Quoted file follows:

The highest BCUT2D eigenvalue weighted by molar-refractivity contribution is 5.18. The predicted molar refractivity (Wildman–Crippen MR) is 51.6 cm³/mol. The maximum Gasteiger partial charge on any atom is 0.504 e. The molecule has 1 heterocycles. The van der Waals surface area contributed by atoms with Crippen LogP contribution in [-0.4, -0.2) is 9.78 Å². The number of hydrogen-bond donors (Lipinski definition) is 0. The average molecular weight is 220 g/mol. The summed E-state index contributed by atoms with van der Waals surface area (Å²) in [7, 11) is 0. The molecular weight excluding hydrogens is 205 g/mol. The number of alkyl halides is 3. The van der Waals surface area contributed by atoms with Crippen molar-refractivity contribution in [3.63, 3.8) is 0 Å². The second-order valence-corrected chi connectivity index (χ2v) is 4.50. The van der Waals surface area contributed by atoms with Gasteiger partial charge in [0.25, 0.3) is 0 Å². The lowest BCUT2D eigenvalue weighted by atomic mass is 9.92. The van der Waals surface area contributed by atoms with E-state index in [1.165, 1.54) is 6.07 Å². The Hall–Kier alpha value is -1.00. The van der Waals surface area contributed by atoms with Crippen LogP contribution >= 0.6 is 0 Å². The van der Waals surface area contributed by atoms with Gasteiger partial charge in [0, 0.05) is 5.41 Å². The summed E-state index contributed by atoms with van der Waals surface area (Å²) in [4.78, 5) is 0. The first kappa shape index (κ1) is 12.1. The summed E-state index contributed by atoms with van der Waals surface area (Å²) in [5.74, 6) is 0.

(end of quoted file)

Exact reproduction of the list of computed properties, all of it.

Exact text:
The highest BCUT2D eigenvalue weighted by molar-refractivity contribution is 5.18. The predicted molar refractivity (Wildman–Crippen MR) is 51.6 cm³/mol. The maximum Gasteiger partial charge on any atom is 0.504 e. The molecule has 1 heterocycles. The van der Waals surface area contributed by atoms with Crippen LogP contribution in [-0.4, -0.2) is 9.78 Å². The number of hydrogen-bond donors (Lipinski definition) is 0. The average molecular weight is 220 g/mol. The summed E-state index contributed by atoms with van der Waals surface area (Å²) in [7, 11) is 0. The molecular weight excluding hydrogens is 205 g/mol. The number of alkyl halides is 3. The van der Waals surface area contributed by atoms with Crippen molar-refractivity contribution in [3.63, 3.8) is 0 Å². The second-order valence-corrected chi connectivity index (χ2v) is 4.50. The van der Waals surface area contributed by atoms with Gasteiger partial charge in [0.25, 0.3) is 0 Å². The lowest BCUT2D eigenvalue weighted by atomic mass is 9.92. The van der Waals surface area contributed by atoms with E-state index in [1.165, 1.54) is 6.07 Å². The Hall–Kier alpha value is -1.00. The van der Waals surface area contributed by atoms with Crippen LogP contribution >= 0.6 is 0 Å². The van der Waals surface area contributed by atoms with Gasteiger partial charge in [0, 0.05) is 5.41 Å². The summed E-state index contributed by atoms with van der Waals surface area (Å²) in [4.78, 5) is 0. The first kappa shape index (κ1) is 12.1. The summed E-state index contributed by atoms with van der Waals surface area (Å²) in [5.74, 6) is 0.